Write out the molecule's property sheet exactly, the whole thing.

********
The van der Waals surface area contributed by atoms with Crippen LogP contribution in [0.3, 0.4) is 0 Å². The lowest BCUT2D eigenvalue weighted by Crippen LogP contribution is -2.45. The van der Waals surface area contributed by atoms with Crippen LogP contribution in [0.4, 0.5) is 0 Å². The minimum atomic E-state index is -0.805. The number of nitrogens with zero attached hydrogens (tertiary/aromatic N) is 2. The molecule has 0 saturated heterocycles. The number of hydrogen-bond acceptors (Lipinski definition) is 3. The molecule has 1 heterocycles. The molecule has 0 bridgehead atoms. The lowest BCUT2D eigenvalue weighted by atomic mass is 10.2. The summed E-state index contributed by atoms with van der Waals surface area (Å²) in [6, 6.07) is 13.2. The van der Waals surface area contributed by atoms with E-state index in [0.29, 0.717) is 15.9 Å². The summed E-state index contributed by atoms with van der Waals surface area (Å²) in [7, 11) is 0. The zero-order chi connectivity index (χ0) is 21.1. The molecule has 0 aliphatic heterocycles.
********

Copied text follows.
The van der Waals surface area contributed by atoms with Crippen LogP contribution in [0.3, 0.4) is 0 Å². The lowest BCUT2D eigenvalue weighted by Crippen LogP contribution is -2.45. The van der Waals surface area contributed by atoms with Crippen LogP contribution in [0.4, 0.5) is 0 Å². The minimum atomic E-state index is -0.805. The number of nitrogens with zero attached hydrogens (tertiary/aromatic N) is 2. The molecule has 0 saturated heterocycles. The number of hydrogen-bond acceptors (Lipinski definition) is 3. The molecule has 1 heterocycles. The molecule has 0 bridgehead atoms. The lowest BCUT2D eigenvalue weighted by atomic mass is 10.2. The summed E-state index contributed by atoms with van der Waals surface area (Å²) in [6, 6.07) is 13.2. The van der Waals surface area contributed by atoms with E-state index in [0.29, 0.717) is 15.9 Å². The summed E-state index contributed by atoms with van der Waals surface area (Å²) in [7, 11) is 0. The zero-order chi connectivity index (χ0) is 21.1. The molecule has 0 aliphatic heterocycles.